Cybersecdn– Republican state lawmakers in Ohio are once again pushing for a radical overhaul of the state’s tax system, proposing the elimination of both the state income tax and the commercial activity tax (CAT). This ambitious plan, with a projected cost of $13 billion in state revenue, aims for a phased implementation by 2028.
The proponents argue that this move would bolster Ohio’s economy, which they claim has been hampered since the introduction of the state income tax in 1971. Citing historical economic data and the state’s decline in congressional representation, the lawmakers suggest that tax cuts initiated by former Gov. John Kasich have already shown positive results.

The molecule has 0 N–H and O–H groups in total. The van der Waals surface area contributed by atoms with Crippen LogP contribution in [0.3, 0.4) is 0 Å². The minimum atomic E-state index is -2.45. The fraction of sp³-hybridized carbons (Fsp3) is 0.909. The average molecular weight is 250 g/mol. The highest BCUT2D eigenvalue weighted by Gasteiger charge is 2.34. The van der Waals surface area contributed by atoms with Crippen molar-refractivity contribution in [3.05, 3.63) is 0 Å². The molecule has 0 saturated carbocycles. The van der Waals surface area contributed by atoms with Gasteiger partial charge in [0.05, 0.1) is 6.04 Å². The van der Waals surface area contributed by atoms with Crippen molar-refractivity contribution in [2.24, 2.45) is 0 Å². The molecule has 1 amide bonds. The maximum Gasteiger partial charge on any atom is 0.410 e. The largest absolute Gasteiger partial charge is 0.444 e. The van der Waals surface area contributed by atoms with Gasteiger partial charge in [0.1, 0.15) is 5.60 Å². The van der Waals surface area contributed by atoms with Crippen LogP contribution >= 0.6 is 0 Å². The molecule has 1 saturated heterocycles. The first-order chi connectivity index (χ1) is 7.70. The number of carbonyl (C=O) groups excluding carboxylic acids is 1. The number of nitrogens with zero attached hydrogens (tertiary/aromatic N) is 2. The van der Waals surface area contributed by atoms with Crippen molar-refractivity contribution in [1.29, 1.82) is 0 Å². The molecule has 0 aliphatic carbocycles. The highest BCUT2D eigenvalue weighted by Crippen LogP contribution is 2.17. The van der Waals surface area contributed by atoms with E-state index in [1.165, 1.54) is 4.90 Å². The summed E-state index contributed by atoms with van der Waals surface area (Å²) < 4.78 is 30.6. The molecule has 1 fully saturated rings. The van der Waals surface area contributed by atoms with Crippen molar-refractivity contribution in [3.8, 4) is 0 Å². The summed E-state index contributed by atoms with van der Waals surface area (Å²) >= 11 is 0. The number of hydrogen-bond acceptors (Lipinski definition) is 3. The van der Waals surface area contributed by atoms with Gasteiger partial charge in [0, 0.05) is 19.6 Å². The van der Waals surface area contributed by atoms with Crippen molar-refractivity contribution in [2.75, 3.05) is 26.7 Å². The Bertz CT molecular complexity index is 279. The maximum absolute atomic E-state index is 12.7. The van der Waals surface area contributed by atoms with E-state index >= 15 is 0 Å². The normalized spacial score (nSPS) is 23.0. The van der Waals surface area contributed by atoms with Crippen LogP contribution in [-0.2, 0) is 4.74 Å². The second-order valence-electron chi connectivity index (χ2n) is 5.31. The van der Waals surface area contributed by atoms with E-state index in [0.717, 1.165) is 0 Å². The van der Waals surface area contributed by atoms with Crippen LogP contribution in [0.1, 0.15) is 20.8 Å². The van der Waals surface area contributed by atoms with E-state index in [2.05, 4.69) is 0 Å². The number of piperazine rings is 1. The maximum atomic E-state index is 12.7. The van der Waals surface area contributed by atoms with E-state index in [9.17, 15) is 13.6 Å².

However, this proposal raises concerns about potential budget deficits and spending cuts, with Medicaid reportedly not being targeted for reductions. Proponents assure that low-income residents, who currently do not pay income tax, will not be adversely affected. The plan is ambitious, aiming to elevate Ohio’s economy to $1 trillion by 2030 and increase its congressional representation.
Kansas’s experience with eliminating personal income tax, which resulted in budget deficits and the tax’s reinstatement, is a cautionary tale. Ohio lawmakers are instead looking at North Carolina as a model for responsible tax reform. The proposal, if successful, would position Ohio among the few states in the U.S. without an income tax.